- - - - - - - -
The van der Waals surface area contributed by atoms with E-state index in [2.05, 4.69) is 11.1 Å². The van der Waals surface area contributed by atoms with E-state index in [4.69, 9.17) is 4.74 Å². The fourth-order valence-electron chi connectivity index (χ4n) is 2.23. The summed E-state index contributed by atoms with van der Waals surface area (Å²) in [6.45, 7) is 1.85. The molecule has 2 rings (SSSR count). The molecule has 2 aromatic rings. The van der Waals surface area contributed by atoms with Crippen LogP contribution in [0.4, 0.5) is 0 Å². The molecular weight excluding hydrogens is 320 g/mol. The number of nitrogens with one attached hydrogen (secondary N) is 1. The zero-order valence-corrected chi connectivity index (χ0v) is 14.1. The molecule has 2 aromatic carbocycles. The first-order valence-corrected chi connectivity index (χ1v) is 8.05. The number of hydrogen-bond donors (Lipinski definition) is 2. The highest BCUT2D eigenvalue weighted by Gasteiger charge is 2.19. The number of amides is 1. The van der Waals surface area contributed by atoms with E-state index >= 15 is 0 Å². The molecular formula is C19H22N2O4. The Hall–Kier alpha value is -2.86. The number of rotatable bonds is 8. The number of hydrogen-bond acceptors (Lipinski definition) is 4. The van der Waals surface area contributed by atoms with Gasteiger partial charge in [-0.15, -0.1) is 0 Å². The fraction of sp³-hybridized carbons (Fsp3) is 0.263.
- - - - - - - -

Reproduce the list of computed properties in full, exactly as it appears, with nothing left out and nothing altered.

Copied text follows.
The van der Waals surface area contributed by atoms with E-state index in [2.05, 4.69) is 11.1 Å². The van der Waals surface area contributed by atoms with E-state index in [4.69, 9.17) is 4.74 Å². The fourth-order valence-electron chi connectivity index (χ4n) is 2.23. The summed E-state index contributed by atoms with van der Waals surface area (Å²) in [6.45, 7) is 1.85. The molecule has 2 rings (SSSR count). The molecule has 2 aromatic rings. The van der Waals surface area contributed by atoms with Crippen LogP contribution in [0.4, 0.5) is 0 Å². The molecular weight excluding hydrogens is 320 g/mol. The number of nitrogens with one attached hydrogen (secondary N) is 1. The zero-order valence-corrected chi connectivity index (χ0v) is 14.1. The molecule has 2 aromatic carbocycles. The first-order valence-corrected chi connectivity index (χ1v) is 8.05. The number of hydrogen-bond donors (Lipinski definition) is 2. The highest BCUT2D eigenvalue weighted by Gasteiger charge is 2.19. The number of amides is 1. The van der Waals surface area contributed by atoms with E-state index >= 15 is 0 Å². The molecular formula is C19H22N2O4. The Hall–Kier alpha value is -2.86. The number of rotatable bonds is 8. The number of hydrogen-bond acceptors (Lipinski definition) is 4. The van der Waals surface area contributed by atoms with Gasteiger partial charge in [-0.15, -0.1) is 0 Å². The fraction of sp³-hybridized carbons (Fsp3) is 0.263.